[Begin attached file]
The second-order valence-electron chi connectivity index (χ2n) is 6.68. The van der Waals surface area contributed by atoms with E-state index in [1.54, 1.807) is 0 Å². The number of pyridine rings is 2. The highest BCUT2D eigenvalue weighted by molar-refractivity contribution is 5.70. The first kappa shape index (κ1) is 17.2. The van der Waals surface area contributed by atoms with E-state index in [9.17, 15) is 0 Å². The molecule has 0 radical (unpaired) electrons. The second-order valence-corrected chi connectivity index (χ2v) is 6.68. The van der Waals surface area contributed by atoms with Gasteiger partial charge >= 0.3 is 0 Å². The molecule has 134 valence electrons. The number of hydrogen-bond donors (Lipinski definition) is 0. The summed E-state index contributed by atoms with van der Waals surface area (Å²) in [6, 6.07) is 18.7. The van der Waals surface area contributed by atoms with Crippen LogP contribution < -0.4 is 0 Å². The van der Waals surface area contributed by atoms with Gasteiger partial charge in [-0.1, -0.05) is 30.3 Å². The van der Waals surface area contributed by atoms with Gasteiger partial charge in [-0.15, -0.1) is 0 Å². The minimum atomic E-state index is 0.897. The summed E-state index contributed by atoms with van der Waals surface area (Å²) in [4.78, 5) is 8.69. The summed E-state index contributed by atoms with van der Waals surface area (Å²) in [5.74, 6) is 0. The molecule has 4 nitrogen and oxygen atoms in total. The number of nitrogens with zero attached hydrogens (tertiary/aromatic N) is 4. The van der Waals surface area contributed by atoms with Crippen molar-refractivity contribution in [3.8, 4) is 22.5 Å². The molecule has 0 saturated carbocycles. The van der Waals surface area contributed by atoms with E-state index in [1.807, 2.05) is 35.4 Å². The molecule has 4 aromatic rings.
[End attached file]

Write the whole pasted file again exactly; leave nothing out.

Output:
The second-order valence-electron chi connectivity index (χ2n) is 6.68. The van der Waals surface area contributed by atoms with E-state index in [1.54, 1.807) is 0 Å². The number of pyridine rings is 2. The highest BCUT2D eigenvalue weighted by molar-refractivity contribution is 5.70. The first kappa shape index (κ1) is 17.2. The van der Waals surface area contributed by atoms with E-state index in [9.17, 15) is 0 Å². The molecule has 0 radical (unpaired) electrons. The second-order valence-corrected chi connectivity index (χ2v) is 6.68. The van der Waals surface area contributed by atoms with Gasteiger partial charge >= 0.3 is 0 Å². The molecule has 134 valence electrons. The number of hydrogen-bond donors (Lipinski definition) is 0. The summed E-state index contributed by atoms with van der Waals surface area (Å²) in [6, 6.07) is 18.7. The van der Waals surface area contributed by atoms with Crippen LogP contribution < -0.4 is 0 Å². The van der Waals surface area contributed by atoms with Gasteiger partial charge in [-0.1, -0.05) is 30.3 Å². The van der Waals surface area contributed by atoms with Gasteiger partial charge in [-0.15, -0.1) is 0 Å². The minimum atomic E-state index is 0.897. The summed E-state index contributed by atoms with van der Waals surface area (Å²) in [4.78, 5) is 8.69. The summed E-state index contributed by atoms with van der Waals surface area (Å²) in [5.74, 6) is 0. The molecule has 4 nitrogen and oxygen atoms in total. The number of nitrogens with zero attached hydrogens (tertiary/aromatic N) is 4. The van der Waals surface area contributed by atoms with Crippen molar-refractivity contribution in [3.8, 4) is 22.5 Å². The molecule has 0 saturated carbocycles. The van der Waals surface area contributed by atoms with E-state index in [1.807, 2.05) is 35.4 Å². The molecule has 4 aromatic rings.